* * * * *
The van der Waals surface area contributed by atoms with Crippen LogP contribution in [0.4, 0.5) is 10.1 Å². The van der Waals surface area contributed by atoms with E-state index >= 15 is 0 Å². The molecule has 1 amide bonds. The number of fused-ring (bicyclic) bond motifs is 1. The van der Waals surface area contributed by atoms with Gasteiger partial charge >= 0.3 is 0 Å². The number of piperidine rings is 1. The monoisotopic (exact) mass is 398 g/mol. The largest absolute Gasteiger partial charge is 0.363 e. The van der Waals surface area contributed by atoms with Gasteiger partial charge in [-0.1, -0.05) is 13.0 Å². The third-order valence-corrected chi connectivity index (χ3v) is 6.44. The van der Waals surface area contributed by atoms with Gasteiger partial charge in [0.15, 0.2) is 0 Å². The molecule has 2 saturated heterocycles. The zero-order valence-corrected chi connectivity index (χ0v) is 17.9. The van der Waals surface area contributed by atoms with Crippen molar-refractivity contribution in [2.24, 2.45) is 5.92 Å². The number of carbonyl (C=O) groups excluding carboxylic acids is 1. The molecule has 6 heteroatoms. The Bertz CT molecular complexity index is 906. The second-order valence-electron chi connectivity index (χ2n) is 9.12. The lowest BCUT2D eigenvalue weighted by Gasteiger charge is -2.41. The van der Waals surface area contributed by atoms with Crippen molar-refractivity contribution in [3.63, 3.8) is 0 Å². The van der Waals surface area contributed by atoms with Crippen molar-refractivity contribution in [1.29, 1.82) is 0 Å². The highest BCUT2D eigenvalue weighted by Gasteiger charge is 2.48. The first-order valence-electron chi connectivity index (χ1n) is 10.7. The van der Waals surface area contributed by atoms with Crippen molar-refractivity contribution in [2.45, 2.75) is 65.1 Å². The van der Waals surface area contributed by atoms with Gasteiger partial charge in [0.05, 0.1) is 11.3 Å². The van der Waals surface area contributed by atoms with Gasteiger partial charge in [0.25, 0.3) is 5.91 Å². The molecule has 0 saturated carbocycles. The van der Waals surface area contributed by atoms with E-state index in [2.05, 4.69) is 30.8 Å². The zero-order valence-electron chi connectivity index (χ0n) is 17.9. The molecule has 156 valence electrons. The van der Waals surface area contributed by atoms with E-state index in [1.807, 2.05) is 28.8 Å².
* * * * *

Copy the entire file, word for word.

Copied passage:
The van der Waals surface area contributed by atoms with Crippen LogP contribution in [0.4, 0.5) is 10.1 Å². The van der Waals surface area contributed by atoms with E-state index >= 15 is 0 Å². The molecule has 1 amide bonds. The number of fused-ring (bicyclic) bond motifs is 1. The van der Waals surface area contributed by atoms with Gasteiger partial charge >= 0.3 is 0 Å². The number of piperidine rings is 1. The monoisotopic (exact) mass is 398 g/mol. The largest absolute Gasteiger partial charge is 0.363 e. The van der Waals surface area contributed by atoms with Gasteiger partial charge in [-0.1, -0.05) is 13.0 Å². The third-order valence-corrected chi connectivity index (χ3v) is 6.44. The van der Waals surface area contributed by atoms with Gasteiger partial charge in [0.15, 0.2) is 0 Å². The molecule has 2 saturated heterocycles. The zero-order valence-corrected chi connectivity index (χ0v) is 17.9. The van der Waals surface area contributed by atoms with Crippen molar-refractivity contribution in [2.24, 2.45) is 5.92 Å². The number of carbonyl (C=O) groups excluding carboxylic acids is 1. The molecule has 6 heteroatoms. The Bertz CT molecular complexity index is 906. The second-order valence-electron chi connectivity index (χ2n) is 9.12. The lowest BCUT2D eigenvalue weighted by Gasteiger charge is -2.41. The van der Waals surface area contributed by atoms with Crippen molar-refractivity contribution in [3.63, 3.8) is 0 Å². The van der Waals surface area contributed by atoms with Crippen molar-refractivity contribution in [1.29, 1.82) is 0 Å². The highest BCUT2D eigenvalue weighted by Gasteiger charge is 2.48. The first-order valence-electron chi connectivity index (χ1n) is 10.7. The van der Waals surface area contributed by atoms with Crippen molar-refractivity contribution in [2.45, 2.75) is 65.1 Å². The van der Waals surface area contributed by atoms with Gasteiger partial charge in [0.05, 0.1) is 11.3 Å². The van der Waals surface area contributed by atoms with Gasteiger partial charge in [0.25, 0.3) is 5.91 Å². The molecule has 0 saturated carbocycles. The van der Waals surface area contributed by atoms with E-state index in [2.05, 4.69) is 30.8 Å². The zero-order valence-electron chi connectivity index (χ0n) is 17.9. The molecule has 156 valence electrons. The van der Waals surface area contributed by atoms with E-state index in [1.807, 2.05) is 28.8 Å².